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Clin Transl Immunology. 2016 Nov 2;5(11):e109. eCollection 2016 Nov.

Non-small cell lung cancer is characterised by a distinct inflammatory signature in serum compared with chronic obstructive pulmonary disease.

Author information

1
Department of Cancer Genetics, Institute for Cancer Research, Oslo University Hospital-The Norwegian Radium Hospital , Oslo, Norway.
2
Department for Cell Therapy, Oslo University Hospital-The Norwegian Radium Hospital , Oslo, Norway.
3
Department of Cancer Genetics, Institute for Cancer Research, Oslo University Hospital-The Norwegian Radium Hospital, Oslo, Norway; Department of Medicine, Vestfold Hospital Trust, Tønsberg, Norway.
4
Department of Cancer Genetics, Institute for Cancer Research, Oslo University Hospital-The Norwegian Radium Hospital, Oslo, Norway; Department for Environmental Health and Science, Telemark University College, Bø in Telemark, Norway.
5
Department of Cancer Genetics, Institute for Cancer Research, Oslo University Hospital-The Norwegian Radium Hospital, Oslo, Norway; Department of Oncology, Oslo University Hospital-The Norwegian Radium Hospital, Oslo, Norway.
6
Department of Oncology, National Advisory Unit on Late Effects After Cancer Treatment, Oslo University Hospital-The Norwegian Radium Hospital , Oslo, Norway.
7
Department for Cell Therapy, Oslo University Hospital-The Norwegian Radium Hospital, Oslo, Norway; Department of Oncology, Oslo University Hospital-The Norwegian Radium Hospital, Oslo, Norway.

Abstract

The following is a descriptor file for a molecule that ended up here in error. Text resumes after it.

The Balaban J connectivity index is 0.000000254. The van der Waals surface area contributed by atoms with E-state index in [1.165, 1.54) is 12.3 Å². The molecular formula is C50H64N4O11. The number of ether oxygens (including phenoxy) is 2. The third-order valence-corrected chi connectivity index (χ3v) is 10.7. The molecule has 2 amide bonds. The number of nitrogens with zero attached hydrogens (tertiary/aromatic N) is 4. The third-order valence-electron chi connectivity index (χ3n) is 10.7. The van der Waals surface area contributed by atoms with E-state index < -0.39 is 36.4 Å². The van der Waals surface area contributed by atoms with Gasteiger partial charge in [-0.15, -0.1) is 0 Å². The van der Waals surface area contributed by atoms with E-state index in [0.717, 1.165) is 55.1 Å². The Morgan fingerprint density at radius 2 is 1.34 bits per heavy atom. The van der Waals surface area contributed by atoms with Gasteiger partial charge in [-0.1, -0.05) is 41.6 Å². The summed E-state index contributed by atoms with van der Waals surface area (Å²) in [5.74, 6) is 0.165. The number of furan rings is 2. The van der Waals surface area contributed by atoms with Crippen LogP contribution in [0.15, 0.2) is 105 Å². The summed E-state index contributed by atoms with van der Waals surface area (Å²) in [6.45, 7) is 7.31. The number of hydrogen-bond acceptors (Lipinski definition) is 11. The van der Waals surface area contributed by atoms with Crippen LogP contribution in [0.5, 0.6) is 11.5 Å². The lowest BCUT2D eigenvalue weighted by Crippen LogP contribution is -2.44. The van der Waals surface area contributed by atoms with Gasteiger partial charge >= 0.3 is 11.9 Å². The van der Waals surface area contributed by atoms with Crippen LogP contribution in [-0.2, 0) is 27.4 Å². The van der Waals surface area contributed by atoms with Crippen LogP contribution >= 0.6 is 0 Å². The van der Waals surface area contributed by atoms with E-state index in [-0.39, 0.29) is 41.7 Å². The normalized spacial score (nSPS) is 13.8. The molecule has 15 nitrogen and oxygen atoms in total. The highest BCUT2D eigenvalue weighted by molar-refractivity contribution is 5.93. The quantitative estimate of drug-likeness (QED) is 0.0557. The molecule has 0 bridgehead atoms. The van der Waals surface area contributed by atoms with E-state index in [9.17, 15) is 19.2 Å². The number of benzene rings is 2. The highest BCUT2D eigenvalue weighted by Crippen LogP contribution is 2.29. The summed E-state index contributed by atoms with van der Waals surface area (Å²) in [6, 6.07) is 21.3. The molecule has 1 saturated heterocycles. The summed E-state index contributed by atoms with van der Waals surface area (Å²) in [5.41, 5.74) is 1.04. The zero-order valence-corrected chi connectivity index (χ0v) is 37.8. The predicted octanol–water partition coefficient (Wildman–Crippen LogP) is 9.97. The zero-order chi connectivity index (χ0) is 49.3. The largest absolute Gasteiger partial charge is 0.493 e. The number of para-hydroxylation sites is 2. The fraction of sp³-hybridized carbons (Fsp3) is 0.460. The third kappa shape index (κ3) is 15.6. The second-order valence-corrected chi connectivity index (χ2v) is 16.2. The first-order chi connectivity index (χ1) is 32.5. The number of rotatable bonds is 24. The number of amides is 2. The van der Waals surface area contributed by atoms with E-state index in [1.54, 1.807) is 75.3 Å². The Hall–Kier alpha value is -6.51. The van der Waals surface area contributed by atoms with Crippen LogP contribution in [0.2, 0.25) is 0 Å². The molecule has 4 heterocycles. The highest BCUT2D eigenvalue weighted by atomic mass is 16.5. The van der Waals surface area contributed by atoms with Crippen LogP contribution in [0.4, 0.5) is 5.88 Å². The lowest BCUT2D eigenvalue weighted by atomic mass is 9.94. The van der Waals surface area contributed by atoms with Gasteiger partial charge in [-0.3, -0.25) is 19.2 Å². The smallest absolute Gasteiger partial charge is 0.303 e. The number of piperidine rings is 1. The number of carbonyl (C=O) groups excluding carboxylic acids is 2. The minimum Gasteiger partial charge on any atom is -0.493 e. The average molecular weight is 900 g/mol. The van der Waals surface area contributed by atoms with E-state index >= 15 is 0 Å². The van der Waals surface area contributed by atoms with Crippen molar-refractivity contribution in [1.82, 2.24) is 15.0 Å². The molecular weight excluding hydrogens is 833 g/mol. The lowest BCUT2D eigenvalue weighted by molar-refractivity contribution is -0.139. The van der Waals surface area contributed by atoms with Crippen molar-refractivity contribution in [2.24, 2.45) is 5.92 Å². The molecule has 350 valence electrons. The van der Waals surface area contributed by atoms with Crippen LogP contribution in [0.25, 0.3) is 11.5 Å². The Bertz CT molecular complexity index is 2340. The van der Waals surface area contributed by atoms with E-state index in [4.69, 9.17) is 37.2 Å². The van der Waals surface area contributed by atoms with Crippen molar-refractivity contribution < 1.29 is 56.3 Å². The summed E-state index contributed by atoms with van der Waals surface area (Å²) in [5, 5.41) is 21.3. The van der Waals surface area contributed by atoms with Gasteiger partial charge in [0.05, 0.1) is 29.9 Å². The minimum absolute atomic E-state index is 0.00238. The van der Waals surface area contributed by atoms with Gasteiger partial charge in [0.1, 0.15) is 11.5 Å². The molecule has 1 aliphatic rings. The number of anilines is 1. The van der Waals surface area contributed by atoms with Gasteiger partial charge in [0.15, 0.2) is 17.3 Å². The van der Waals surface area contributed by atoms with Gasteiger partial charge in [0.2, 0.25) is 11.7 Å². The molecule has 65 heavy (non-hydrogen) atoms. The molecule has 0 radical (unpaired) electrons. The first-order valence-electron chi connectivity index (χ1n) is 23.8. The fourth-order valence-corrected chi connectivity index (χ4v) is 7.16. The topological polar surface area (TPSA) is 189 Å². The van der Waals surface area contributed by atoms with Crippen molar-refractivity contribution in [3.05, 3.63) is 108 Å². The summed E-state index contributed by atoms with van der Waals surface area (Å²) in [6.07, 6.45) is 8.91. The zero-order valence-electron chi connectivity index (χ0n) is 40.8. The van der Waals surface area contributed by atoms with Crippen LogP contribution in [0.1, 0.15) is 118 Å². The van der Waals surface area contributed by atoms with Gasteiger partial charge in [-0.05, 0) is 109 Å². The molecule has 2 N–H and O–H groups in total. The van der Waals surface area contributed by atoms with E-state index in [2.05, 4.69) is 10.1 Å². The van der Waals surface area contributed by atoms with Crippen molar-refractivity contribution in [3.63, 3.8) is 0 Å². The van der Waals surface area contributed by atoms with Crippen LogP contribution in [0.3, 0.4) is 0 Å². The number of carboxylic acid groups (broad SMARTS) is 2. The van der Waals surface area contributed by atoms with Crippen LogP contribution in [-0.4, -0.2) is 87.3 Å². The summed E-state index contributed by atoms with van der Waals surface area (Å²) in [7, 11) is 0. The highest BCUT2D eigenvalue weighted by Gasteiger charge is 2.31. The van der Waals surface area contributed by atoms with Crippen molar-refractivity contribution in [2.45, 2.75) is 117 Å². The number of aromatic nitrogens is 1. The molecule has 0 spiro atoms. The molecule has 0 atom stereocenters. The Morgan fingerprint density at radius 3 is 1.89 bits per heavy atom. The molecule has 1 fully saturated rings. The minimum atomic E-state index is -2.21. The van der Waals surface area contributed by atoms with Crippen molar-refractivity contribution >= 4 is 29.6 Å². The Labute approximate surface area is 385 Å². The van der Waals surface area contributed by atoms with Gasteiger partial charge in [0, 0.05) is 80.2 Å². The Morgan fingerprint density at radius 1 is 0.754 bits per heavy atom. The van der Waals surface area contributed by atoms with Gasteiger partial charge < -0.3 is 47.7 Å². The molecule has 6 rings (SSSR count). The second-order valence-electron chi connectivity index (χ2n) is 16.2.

Development of lung cancer is closely related to smoking in a majority of patients. Most smokers, however, do not develop lung cancer in spite of a high mutational load accumulating in the lung tissue. Here we investigate whether a cancer-specific footprint can be revealed by investigating circulating inflammatory markers in patients with non-small cell lung cancer (NSCLC) compared with patients with chronic obstructive pulmonary disease (COPD), both cohorts characterised by similar smoking history. Serum concentrations of 57 cytokines and matrix metalloproteinases (MMPs) from 43 patients with advanced NSCLC were evaluated by multiplex immunoassays and compared with serum samples from 35 patients with COPD. Unsupervised hierarchical clustering and non-parametric analyses were performed. False discovery rate was used to adjust for multiple testing. Clustering of cytokine and MMP concentrations in the serum revealed a distinct separation of the NSCLC patients from the COPD group. Individual concentrations of thymus and activation-regulated cytokine (C-C motif chemokine ligand 17), Gro-b (C-X-C motif chemokine ligand 2 (CXCL2)), CXCL13, interleukin (IL)-1ra, IL-6, IL-8 (CXCL8), IL-16, IL-17A, macrophage migration inhibitory factor (MIF), granulocyte colony-stimulating factor, platelet-derived growth factor subunit B, MMP-2, MMP-8 and MMP-12 were significantly different in serum from NSCLC and COPD patients. Moreover, the interferon-γ/IL-10 ratio was lower in cancer patients compared with COPD patients, consistent with a cytokine milieu favouring tumour tolerance. Our results suggest that NSCLC is characterised by a distinct inflammatory signature in serum. The different cytokine profiles in NSCLC and COPD patients may represent tumour-promoting and tumour-suppressing immune responses developing in response to mucosal inflammation and mutations induced by smoking.

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